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Fans are obsessed with Neko Atsume, virtual cat collecting game

A wealth of research confirms that owning a dog or a cat can improve health and happiness. Cat cafes and Uber kittens have popped up across the country to fill the void in petless people's lives. And now there's a new, digital option for animal companionship: you can join the millions of people in Japan and around the world who have found joy in the mobile game Neko Atsume: Kitty Collector.

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Neko Atsume, a virtual cat collecting game, has millions of fans. Hit-Point

The game, by Hit-Point, is simple. Incredibly simple. You attract animated cats to your virtual yard by purchasing toys (rubber ball, scratching log, zebra grass gadget), snacks (thrifty bitz, tuna, sashimi) and things to lay on (pillows, hammocks, a cool aluminum pad). Cats come and go as they please -- similar to real life.

Cats leave either silver or gold "niboshi," or fish, when they exit the garden, which you can use to buy more things to attract more cats. You can also take photos of cats in your yard and add them to your "Catbook," a virtual album of cute kitties.

There are currently 49 cats, each with a unique name and personality profile. You can choose to change the name of a cat after it appears in your yard, but who would want to rename a cat called Chairman Meow or Joe DiMeowgio?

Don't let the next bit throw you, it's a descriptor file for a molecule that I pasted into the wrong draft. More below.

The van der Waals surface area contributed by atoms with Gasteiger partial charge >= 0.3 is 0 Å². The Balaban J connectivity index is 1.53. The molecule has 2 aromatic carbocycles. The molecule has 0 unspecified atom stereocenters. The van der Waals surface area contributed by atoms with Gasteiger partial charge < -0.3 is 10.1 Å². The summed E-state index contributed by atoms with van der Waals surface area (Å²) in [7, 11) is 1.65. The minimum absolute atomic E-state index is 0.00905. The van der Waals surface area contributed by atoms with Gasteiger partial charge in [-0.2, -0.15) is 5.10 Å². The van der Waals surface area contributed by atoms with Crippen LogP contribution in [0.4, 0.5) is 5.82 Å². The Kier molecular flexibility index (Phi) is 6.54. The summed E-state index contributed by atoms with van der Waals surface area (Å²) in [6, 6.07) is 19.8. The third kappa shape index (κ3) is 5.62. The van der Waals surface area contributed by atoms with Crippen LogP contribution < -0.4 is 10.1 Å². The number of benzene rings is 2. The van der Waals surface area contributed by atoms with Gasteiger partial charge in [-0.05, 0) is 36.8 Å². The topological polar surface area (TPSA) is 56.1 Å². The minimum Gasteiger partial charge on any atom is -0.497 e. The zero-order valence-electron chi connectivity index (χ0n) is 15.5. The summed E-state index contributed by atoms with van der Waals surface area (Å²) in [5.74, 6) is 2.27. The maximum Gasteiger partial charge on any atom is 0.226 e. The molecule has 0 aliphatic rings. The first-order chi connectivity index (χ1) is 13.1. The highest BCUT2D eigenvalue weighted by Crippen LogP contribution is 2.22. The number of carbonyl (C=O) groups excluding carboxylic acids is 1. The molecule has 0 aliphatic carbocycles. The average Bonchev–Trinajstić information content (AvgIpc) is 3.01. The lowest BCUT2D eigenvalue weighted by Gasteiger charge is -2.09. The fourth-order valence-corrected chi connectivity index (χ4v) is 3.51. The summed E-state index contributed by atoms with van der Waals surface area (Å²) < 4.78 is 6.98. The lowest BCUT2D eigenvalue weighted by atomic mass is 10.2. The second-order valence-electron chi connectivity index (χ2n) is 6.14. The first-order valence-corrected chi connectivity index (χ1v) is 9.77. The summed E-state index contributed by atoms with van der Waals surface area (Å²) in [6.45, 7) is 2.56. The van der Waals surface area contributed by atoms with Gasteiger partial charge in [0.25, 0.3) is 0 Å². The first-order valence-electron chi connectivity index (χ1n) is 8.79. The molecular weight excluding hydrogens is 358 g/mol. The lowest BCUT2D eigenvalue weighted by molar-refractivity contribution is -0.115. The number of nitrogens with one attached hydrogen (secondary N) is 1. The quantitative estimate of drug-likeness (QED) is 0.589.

Seventeen of the cats are considered rare, and part of the challenge is to figure out how to attract these elusive felines.

Presenting: The amazing acrobatic cats!

The app is free to download and play, but you can rack up charges purchasing virtual items in the game.

As of January 2016 the game had received 10 million downloads. Neko Atsume was also named one of the Top 5 Mobile Games of 2015 by GameSpot, which called it "an intensely quirky title." GameSpot stated: "Once you let Neko Atsume sink its claws into you, then if you're anything like some of the GameSpot crew, you'll be constantly checking your phone to see if any new visitors are in your yard."

What's the secret of its appeal? Sure, the cat pictures are cute, but it's not just that.

"It's a simple game, but an affecting one," wrote Allegra Frank at Vox's gaming site Polygon. "There's no conflict... There are no real achievements, nor any sense of danger. There's neither a failstate nor an ending... You can't let down your cats in Neko Atsume; you can only make them happier."

Players enthuse about the game online. "I wish there was an action to pet cats!! Overall 10 kawaiiness out of 10," Tiana Robinson wrote in one of the more than 150,000 5-star reviews the app has received on Google Play.

I also downloaded the game and love whiling away time placing new items in my yard to attract more virtual cats (much to the chagrin of my real-life cat, Siegfried).

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